Tuesday, November 15, 2011

Tuesday Poem - from 'Learning the Tango'

Some years back Isobelle Carmody approached me and asked if I'd like to be involved in a project rewriting fairy stories for an anthology. I was delighted - I've always been fascinated by fairy stories, intrigued by the power of both the original and many revisionings. I love Anne Sexton's Transformations, Angela Carter's The Bloody Chamber, Francesca Lia Block's The Rose and the Beast and many individual poems that use fairy tales as a basis for further explorations. 

Just last weekend I attended the book launch of both volumes of Tales from the Tower at Airey's Inlet. It was lovely to be there. The books are beautiful, so here is a taste from my contribution, rewriting 'The Little Mermaid'.
His n’ Hers

She thinks it’s a piece of wedding cake,
matching His ‘n Her bath towels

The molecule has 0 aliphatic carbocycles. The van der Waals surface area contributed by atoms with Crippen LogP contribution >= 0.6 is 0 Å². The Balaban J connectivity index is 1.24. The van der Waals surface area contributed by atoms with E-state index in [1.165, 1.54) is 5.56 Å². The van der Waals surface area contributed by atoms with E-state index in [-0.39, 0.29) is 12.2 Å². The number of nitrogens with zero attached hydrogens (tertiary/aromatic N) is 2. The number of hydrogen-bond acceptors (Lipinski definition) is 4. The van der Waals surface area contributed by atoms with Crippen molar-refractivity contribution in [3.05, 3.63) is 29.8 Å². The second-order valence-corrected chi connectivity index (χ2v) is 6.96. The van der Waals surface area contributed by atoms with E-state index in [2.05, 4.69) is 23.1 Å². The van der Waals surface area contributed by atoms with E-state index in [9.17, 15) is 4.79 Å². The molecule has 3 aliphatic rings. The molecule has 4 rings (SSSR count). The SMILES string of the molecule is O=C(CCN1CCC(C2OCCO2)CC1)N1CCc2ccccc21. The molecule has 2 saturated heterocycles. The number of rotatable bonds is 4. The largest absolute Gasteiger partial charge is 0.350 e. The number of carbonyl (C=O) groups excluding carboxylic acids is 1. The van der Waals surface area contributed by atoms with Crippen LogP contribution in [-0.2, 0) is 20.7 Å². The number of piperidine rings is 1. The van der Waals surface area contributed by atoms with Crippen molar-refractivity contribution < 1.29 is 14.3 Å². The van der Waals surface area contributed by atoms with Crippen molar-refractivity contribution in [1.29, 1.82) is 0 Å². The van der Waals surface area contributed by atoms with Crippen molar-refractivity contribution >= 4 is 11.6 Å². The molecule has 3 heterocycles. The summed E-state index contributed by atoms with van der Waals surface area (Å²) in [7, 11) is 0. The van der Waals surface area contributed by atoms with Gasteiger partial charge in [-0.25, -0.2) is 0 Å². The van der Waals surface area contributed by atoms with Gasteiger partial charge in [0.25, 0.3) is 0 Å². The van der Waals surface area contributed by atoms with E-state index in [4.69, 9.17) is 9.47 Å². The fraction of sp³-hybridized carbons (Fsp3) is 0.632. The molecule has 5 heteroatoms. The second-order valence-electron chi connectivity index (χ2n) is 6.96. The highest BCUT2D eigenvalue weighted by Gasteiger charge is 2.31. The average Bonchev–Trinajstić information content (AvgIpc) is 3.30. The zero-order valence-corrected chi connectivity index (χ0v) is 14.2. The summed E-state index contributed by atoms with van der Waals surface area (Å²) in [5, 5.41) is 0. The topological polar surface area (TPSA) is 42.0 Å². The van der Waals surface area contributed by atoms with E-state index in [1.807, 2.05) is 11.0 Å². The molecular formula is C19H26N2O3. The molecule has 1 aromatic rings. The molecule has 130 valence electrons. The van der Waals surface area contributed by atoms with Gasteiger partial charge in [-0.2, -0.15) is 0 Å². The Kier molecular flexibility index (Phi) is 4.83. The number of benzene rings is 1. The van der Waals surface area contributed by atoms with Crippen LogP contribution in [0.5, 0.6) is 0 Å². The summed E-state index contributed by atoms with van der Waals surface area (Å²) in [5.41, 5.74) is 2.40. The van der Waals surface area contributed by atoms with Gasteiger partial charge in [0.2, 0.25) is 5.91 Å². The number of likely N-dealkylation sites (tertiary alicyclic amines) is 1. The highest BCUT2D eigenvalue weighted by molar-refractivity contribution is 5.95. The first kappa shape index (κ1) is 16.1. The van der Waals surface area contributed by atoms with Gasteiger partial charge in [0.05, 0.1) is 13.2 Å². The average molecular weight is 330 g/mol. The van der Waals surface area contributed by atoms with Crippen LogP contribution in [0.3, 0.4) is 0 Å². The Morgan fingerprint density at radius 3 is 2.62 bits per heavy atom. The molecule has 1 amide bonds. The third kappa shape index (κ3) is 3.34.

always fluffy on a heated rail.

Let me tell you about the word lover
- almost rhymes with smother
take away the l
and it’s all over, red rover.

She’s a pretty little thing
with her cost-a-fortune smile.
The tail’s an obstacle
we agree, but one we can sort
with a large enough fee.

I read her the health warnings:
searing pain with each step
bunions, corns, blisters
and little bloodied footprints,
but she hasn’t dodged
the sea snakes, the
guard toads and deadly coral
to go away fainthearted, tail intact.

Falters only when I demand her voice – my payment.
Everyone’s entitled to a
lullaby or two, even the toads.

How will I talk to him?
Look, miss, there are other ways
you know what I’m saying? You don’t have
to talk all the time. Most men would rather
you didn’t. You want legs. I’ll sell them for a song.
She doesn’t get the joke.

But will I be beautiful?
As you are now but with ten toes to twinkle
and twinkle you’d better – it’s marry or burn.
If he chooses another, you’re dead in the water.
Forgive my frankness. It’s just the way I’m wired.
You say Valentines. I think massacre.
I hand over the potion. She gives up her voice.
Now, who got the best deal, my wise children?
I’d almost feel sorry for her
if she wasn’t so painfully stupid.

Catherine Bateson, 'Learning the Tango', The Wicked Wood, Tales from the Tower Volume Two, gathered by Isobelle Carmody & Nan McNab, Allen & Unwin, 2011.
Read other Tuesday poems here.

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